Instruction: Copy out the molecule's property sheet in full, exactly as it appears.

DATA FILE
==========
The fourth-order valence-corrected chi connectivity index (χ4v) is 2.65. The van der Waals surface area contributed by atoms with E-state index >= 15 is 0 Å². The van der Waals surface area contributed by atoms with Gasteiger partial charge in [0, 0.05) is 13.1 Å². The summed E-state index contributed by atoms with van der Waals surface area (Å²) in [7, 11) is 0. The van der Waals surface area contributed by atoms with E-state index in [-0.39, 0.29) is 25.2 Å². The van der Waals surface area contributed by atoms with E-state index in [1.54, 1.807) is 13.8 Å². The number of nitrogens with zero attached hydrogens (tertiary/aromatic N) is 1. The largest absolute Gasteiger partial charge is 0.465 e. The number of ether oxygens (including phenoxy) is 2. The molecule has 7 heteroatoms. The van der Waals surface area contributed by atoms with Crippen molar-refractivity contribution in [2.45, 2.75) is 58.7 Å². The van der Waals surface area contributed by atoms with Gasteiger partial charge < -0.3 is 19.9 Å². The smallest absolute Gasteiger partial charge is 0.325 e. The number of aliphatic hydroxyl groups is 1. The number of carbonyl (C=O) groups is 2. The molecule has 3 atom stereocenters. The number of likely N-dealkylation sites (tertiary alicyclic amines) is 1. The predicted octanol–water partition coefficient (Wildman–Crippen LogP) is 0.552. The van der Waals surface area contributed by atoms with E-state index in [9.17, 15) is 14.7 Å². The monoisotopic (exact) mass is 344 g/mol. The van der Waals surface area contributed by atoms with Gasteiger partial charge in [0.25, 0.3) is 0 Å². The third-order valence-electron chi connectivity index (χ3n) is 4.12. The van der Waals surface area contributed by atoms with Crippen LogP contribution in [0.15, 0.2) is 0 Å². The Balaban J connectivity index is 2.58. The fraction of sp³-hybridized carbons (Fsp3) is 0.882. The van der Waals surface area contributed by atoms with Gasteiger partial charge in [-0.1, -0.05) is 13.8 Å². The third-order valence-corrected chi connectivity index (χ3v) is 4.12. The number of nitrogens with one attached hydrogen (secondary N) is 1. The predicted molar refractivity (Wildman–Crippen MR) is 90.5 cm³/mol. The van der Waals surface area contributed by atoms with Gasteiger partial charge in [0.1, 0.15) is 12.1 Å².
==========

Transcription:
The fourth-order valence-corrected chi connectivity index (χ4v) is 2.65. The van der Waals surface area contributed by atoms with E-state index >= 15 is 0 Å². The van der Waals surface area contributed by atoms with Gasteiger partial charge in [0, 0.05) is 13.1 Å². The summed E-state index contributed by atoms with van der Waals surface area (Å²) in [7, 11) is 0. The van der Waals surface area contributed by atoms with E-state index in [-0.39, 0.29) is 25.2 Å². The van der Waals surface area contributed by atoms with E-state index in [1.54, 1.807) is 13.8 Å². The number of nitrogens with zero attached hydrogens (tertiary/aromatic N) is 1. The largest absolute Gasteiger partial charge is 0.465 e. The number of ether oxygens (including phenoxy) is 2. The molecule has 7 heteroatoms. The van der Waals surface area contributed by atoms with Crippen molar-refractivity contribution in [2.45, 2.75) is 58.7 Å². The van der Waals surface area contributed by atoms with Gasteiger partial charge < -0.3 is 19.9 Å². The smallest absolute Gasteiger partial charge is 0.325 e. The number of aliphatic hydroxyl groups is 1. The number of carbonyl (C=O) groups is 2. The molecule has 3 atom stereocenters. The number of likely N-dealkylation sites (tertiary alicyclic amines) is 1. The predicted octanol–water partition coefficient (Wildman–Crippen LogP) is 0.552. The van der Waals surface area contributed by atoms with E-state index in [9.17, 15) is 14.7 Å². The monoisotopic (exact) mass is 344 g/mol. The van der Waals surface area contributed by atoms with Gasteiger partial charge in [0.25, 0.3) is 0 Å². The third-order valence-electron chi connectivity index (χ3n) is 4.12. The van der Waals surface area contributed by atoms with Crippen LogP contribution in [0.15, 0.2) is 0 Å². The Balaban J connectivity index is 2.58. The fraction of sp³-hybridized carbons (Fsp3) is 0.882. The van der Waals surface area contributed by atoms with Gasteiger partial charge in [-0.1, -0.05) is 13.8 Å². The third-order valence-corrected chi connectivity index (χ3v) is 4.12. The number of nitrogens with one attached hydrogen (secondary N) is 1. The predicted molar refractivity (Wildman–Crippen MR) is 90.5 cm³/mol. The van der Waals surface area contributed by atoms with Gasteiger partial charge in [0.1, 0.15) is 12.1 Å².